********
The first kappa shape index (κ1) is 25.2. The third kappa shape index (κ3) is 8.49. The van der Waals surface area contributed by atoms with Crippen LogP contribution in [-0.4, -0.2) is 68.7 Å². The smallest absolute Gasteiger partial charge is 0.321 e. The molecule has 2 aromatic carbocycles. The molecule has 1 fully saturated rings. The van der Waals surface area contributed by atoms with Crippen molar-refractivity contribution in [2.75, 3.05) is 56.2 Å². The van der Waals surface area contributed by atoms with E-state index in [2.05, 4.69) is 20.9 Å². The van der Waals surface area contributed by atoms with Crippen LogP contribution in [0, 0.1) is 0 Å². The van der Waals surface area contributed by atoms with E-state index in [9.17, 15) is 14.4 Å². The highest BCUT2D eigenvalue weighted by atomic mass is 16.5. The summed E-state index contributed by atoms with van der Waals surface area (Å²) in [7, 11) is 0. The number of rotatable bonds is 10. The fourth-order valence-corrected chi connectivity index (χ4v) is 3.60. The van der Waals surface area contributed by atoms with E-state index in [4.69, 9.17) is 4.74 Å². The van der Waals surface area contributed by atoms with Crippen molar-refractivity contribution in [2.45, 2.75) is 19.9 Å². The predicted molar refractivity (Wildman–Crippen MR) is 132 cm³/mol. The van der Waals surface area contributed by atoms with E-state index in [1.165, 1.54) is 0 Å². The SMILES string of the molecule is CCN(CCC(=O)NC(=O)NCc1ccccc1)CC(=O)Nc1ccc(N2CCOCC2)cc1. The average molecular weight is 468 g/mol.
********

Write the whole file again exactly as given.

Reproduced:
The first kappa shape index (κ1) is 25.2. The third kappa shape index (κ3) is 8.49. The van der Waals surface area contributed by atoms with Crippen LogP contribution in [-0.4, -0.2) is 68.7 Å². The smallest absolute Gasteiger partial charge is 0.321 e. The molecule has 2 aromatic carbocycles. The molecule has 1 fully saturated rings. The van der Waals surface area contributed by atoms with Crippen molar-refractivity contribution in [2.75, 3.05) is 56.2 Å². The van der Waals surface area contributed by atoms with E-state index in [2.05, 4.69) is 20.9 Å². The van der Waals surface area contributed by atoms with Crippen LogP contribution in [0, 0.1) is 0 Å². The van der Waals surface area contributed by atoms with E-state index in [9.17, 15) is 14.4 Å². The highest BCUT2D eigenvalue weighted by atomic mass is 16.5. The summed E-state index contributed by atoms with van der Waals surface area (Å²) in [7, 11) is 0. The number of rotatable bonds is 10. The fourth-order valence-corrected chi connectivity index (χ4v) is 3.60. The van der Waals surface area contributed by atoms with E-state index in [4.69, 9.17) is 4.74 Å². The van der Waals surface area contributed by atoms with Crippen molar-refractivity contribution in [2.45, 2.75) is 19.9 Å². The predicted molar refractivity (Wildman–Crippen MR) is 132 cm³/mol. The van der Waals surface area contributed by atoms with E-state index in [1.165, 1.54) is 0 Å². The SMILES string of the molecule is CCN(CCC(=O)NC(=O)NCc1ccccc1)CC(=O)Nc1ccc(N2CCOCC2)cc1. The average molecular weight is 468 g/mol.